Meril Life Sciences has developed a drug-eluting, bioresorbable vascular scaffold that the body can slowly degrade and wash away.
The company’s MeRes100 is made of biodegradable polymers, PLLA and PDLLA. Sirolimus, a commonly-used immunosuppressant found in drug eluting stents, is embedded in the scaffold’s coating.
The company designed the struts of the device to be just 100 μm thick, while still providing the strength needed to maintain an open lumen.
In October last year, Meril touted 6-month data from the 1st-in-man study of the MeRes100 scaffold in patients with coronary artery disease at the annual Transcatheter Cardiovascular Therapeutics conference in Washington, D.C.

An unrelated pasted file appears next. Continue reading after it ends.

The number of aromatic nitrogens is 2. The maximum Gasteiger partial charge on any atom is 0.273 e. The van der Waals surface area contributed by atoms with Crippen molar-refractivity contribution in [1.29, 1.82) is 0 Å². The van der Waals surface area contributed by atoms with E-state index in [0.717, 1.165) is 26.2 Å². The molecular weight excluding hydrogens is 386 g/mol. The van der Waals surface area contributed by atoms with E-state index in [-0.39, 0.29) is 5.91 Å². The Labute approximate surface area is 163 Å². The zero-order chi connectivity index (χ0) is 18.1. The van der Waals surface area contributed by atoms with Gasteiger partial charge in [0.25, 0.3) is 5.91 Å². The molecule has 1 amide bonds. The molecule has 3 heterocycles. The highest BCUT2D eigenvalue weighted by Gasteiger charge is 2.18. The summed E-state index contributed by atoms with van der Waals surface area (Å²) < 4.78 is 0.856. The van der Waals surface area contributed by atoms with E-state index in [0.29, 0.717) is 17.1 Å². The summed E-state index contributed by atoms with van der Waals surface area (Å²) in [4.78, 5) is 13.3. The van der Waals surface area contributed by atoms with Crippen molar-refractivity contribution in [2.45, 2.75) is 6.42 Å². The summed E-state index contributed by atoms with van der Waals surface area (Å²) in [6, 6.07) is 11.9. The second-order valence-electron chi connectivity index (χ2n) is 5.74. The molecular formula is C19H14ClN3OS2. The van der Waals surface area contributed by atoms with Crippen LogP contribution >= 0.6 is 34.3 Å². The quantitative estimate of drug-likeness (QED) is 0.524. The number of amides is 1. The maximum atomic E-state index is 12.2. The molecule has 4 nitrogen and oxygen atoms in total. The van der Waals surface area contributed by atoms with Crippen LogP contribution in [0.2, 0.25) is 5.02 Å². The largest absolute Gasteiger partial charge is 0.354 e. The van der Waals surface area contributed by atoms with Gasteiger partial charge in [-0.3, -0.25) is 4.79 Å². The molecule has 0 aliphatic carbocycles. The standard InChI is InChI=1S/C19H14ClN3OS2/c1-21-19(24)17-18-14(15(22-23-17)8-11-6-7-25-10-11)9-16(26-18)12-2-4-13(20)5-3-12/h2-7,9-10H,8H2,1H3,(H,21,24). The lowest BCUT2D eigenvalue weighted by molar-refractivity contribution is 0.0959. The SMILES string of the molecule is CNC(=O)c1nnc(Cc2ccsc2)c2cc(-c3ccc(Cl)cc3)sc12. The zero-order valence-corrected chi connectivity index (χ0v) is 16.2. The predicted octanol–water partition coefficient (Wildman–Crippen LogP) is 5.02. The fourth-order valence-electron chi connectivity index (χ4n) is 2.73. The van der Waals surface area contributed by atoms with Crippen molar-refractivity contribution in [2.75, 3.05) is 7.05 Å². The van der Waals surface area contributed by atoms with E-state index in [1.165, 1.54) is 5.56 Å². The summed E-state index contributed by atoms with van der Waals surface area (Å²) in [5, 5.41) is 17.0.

The data showed that at 6 months, the scaffold was safe and effective with no major adverse cardiac events.
The trial enrolled 108 patients at 16 sites across India from May 2015 to April 2016. Researchers reported no major adverse cardiac events up to the 6-month follow-up. Quantitative coronary analysis data showed favorable in-scaffold late lumen loss, according to Meril.
“The innovative design of the MeRes100 scaffold developed in India addresses some of the limitations of currently available [bioresorbable scaffolds],” chairman of the Fortis Escorts Heart Institute Ashok Seth said in prepared remarks. “The MeRes-1 first-in-man study demonstrates that this new generation thinner-strut sirolimus-eluting BRS is safe and effective at 6 months. These encouraging results provide the basis for further studies using a wider range of length and sizes in more complex and larger patient population moving to a randomized pivotal trial against the second-generation metallic drug-eluting stents by mid 2017.”